Congress shifts, but doesn't eliminate, fees

Consumers who enjoy the free use of debit cards from their banks may soon have to pay for that service - and they have Congress to "thank" for that.

The Dodd-Frank Act did a favor to merchants by slashing in half the amount that banks are permitted to charge merchants for electronic transactions.

That was wrong in principle because price-fixing is not an appropriate or constitutional function of the federal government.

But it was also wrong from a practical, financial point of view. Why? Because banks are having to find ways to make up the revenue that they will lose from being forced to reduce charges for electronic transactions. One way they are trying to make up the shortfall is by charging monthly fees when consumers use debit cards.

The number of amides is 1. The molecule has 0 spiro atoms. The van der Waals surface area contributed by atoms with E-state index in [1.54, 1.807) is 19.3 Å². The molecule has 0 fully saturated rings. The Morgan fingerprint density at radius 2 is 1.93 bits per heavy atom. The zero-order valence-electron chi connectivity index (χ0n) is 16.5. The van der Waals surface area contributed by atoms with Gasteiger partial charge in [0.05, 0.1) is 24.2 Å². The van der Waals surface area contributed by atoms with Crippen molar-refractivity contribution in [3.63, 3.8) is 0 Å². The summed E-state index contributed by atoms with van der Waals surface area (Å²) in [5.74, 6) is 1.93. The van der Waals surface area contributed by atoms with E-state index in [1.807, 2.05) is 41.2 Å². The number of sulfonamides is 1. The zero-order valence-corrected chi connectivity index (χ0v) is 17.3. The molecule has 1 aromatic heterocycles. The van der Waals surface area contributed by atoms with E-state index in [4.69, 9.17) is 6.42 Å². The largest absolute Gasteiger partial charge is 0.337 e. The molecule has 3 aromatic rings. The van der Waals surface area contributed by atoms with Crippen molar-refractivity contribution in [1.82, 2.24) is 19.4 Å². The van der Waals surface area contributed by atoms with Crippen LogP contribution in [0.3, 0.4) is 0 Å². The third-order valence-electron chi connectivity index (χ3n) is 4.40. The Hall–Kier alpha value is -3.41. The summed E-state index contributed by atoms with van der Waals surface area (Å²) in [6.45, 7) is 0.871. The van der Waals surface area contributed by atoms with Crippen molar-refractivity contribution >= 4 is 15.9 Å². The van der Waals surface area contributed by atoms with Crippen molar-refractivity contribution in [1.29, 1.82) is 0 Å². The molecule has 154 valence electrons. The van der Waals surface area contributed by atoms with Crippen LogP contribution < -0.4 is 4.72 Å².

Some banks in our area are looking at fees of $3 to $6.

The problem is that Congress did not think before it acted. Lawmakers assumed - as they often do - that they could intrude in and micromanage the free market without creating a series of economic consequences. But of course, there are always consequences when the federal government decides to give preference to one sector of the economy over another. The disfavored sector has to try to fix the problems created by government intervention, and that affects us all.

In this case, that means millions of bank customers may have to start paying monthly fees to use their debit cards.

While merchants may benefit from having to pay lower transaction costs, consumers will suffer when the new regulation shifts costs onto them.

How many times must this sort of federal meddling create problems before Washington finally realizes that distorting the market is simply a bad idea?